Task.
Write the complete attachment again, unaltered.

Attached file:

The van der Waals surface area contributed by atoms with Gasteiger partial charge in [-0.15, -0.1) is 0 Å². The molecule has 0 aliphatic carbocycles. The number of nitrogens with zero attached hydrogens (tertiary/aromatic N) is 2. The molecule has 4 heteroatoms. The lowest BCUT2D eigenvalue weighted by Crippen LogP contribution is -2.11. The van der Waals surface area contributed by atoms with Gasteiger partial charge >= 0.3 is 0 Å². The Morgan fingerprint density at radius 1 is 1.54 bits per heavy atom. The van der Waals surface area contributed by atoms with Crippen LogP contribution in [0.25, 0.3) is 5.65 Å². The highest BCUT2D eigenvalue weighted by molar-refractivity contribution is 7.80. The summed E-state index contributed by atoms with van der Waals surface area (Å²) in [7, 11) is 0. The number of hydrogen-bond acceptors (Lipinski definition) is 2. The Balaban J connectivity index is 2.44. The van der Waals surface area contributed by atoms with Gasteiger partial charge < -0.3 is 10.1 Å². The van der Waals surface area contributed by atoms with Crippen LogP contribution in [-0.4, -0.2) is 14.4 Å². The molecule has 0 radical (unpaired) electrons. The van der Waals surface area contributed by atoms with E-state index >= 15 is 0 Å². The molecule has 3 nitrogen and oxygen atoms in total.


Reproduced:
The van der Waals surface area contributed by atoms with Gasteiger partial charge in [-0.15, -0.1) is 0 Å². The molecule has 0 aliphatic carbocycles. The number of nitrogens with zero attached hydrogens (tertiary/aromatic N) is 2. The molecule has 4 heteroatoms. The lowest BCUT2D eigenvalue weighted by Crippen LogP contribution is -2.11. The van der Waals surface area contributed by atoms with Gasteiger partial charge >= 0.3 is 0 Å². The Morgan fingerprint density at radius 1 is 1.54 bits per heavy atom. The van der Waals surface area contributed by atoms with Crippen LogP contribution in [0.25, 0.3) is 5.65 Å². The highest BCUT2D eigenvalue weighted by molar-refractivity contribution is 7.80. The summed E-state index contributed by atoms with van der Waals surface area (Å²) in [7, 11) is 0. The number of hydrogen-bond acceptors (Lipinski definition) is 2. The Balaban J connectivity index is 2.44. The van der Waals surface area contributed by atoms with Gasteiger partial charge < -0.3 is 10.1 Å². The van der Waals surface area contributed by atoms with Crippen LogP contribution in [-0.4, -0.2) is 14.4 Å². The molecule has 0 radical (unpaired) electrons. The van der Waals surface area contributed by atoms with E-state index >= 15 is 0 Å². The molecule has 3 nitrogen and oxygen atoms in total.